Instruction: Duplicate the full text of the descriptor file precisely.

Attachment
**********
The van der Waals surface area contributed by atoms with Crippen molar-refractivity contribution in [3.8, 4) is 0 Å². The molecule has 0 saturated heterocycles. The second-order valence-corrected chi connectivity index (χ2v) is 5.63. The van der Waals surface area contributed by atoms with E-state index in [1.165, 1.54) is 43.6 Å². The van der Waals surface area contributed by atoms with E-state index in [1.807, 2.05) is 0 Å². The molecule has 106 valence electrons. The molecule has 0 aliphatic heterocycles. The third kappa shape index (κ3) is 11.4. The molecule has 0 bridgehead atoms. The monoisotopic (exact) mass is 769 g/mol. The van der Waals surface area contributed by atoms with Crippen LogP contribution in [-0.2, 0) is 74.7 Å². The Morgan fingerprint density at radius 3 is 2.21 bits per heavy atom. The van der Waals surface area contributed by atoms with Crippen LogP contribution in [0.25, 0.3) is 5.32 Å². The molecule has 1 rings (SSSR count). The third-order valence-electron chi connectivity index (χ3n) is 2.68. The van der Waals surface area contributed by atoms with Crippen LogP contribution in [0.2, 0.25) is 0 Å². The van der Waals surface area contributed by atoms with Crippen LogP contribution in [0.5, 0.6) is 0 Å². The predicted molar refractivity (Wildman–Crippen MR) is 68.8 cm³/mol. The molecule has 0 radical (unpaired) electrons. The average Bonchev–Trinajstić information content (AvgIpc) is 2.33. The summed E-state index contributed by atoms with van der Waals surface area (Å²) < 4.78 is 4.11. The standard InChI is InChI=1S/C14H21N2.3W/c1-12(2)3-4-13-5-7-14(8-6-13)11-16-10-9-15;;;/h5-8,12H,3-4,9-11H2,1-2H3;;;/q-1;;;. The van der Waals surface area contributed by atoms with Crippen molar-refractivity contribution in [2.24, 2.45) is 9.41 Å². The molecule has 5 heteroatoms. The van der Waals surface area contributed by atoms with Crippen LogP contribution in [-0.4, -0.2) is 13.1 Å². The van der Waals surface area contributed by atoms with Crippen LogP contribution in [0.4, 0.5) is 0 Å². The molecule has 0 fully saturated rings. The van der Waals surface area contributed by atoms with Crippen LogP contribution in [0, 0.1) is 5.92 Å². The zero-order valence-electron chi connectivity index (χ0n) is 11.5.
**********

The van der Waals surface area contributed by atoms with Crippen molar-refractivity contribution in [3.8, 4) is 0 Å². The molecule has 0 saturated heterocycles. The second-order valence-corrected chi connectivity index (χ2v) is 5.63. The van der Waals surface area contributed by atoms with E-state index in [1.165, 1.54) is 43.6 Å². The van der Waals surface area contributed by atoms with E-state index in [1.807, 2.05) is 0 Å². The molecule has 106 valence electrons. The molecule has 0 aliphatic heterocycles. The third kappa shape index (κ3) is 11.4. The molecule has 0 bridgehead atoms. The monoisotopic (exact) mass is 769 g/mol. The van der Waals surface area contributed by atoms with Crippen LogP contribution in [-0.2, 0) is 74.7 Å². The Morgan fingerprint density at radius 3 is 2.21 bits per heavy atom. The van der Waals surface area contributed by atoms with Crippen LogP contribution in [0.25, 0.3) is 5.32 Å². The molecule has 1 rings (SSSR count). The third-order valence-electron chi connectivity index (χ3n) is 2.68. The van der Waals surface area contributed by atoms with Crippen LogP contribution in [0.2, 0.25) is 0 Å². The van der Waals surface area contributed by atoms with Crippen LogP contribution in [0.5, 0.6) is 0 Å². The predicted molar refractivity (Wildman–Crippen MR) is 68.8 cm³/mol. The molecule has 0 radical (unpaired) electrons. The average Bonchev–Trinajstić information content (AvgIpc) is 2.33. The summed E-state index contributed by atoms with van der Waals surface area (Å²) < 4.78 is 4.11. The standard InChI is InChI=1S/C14H21N2.3W/c1-12(2)3-4-13-5-7-14(8-6-13)11-16-10-9-15;;;/h5-8,12H,3-4,9-11H2,1-2H3;;;/q-1;;;. The van der Waals surface area contributed by atoms with Crippen molar-refractivity contribution in [2.24, 2.45) is 9.41 Å². The molecule has 5 heteroatoms. The van der Waals surface area contributed by atoms with Crippen LogP contribution in [-0.4, -0.2) is 13.1 Å². The van der Waals surface area contributed by atoms with Crippen LogP contribution in [0.4, 0.5) is 0 Å². The molecule has 0 fully saturated rings. The van der Waals surface area contributed by atoms with Crippen LogP contribution in [0, 0.1) is 5.92 Å². The zero-order valence-electron chi connectivity index (χ0n) is 11.5.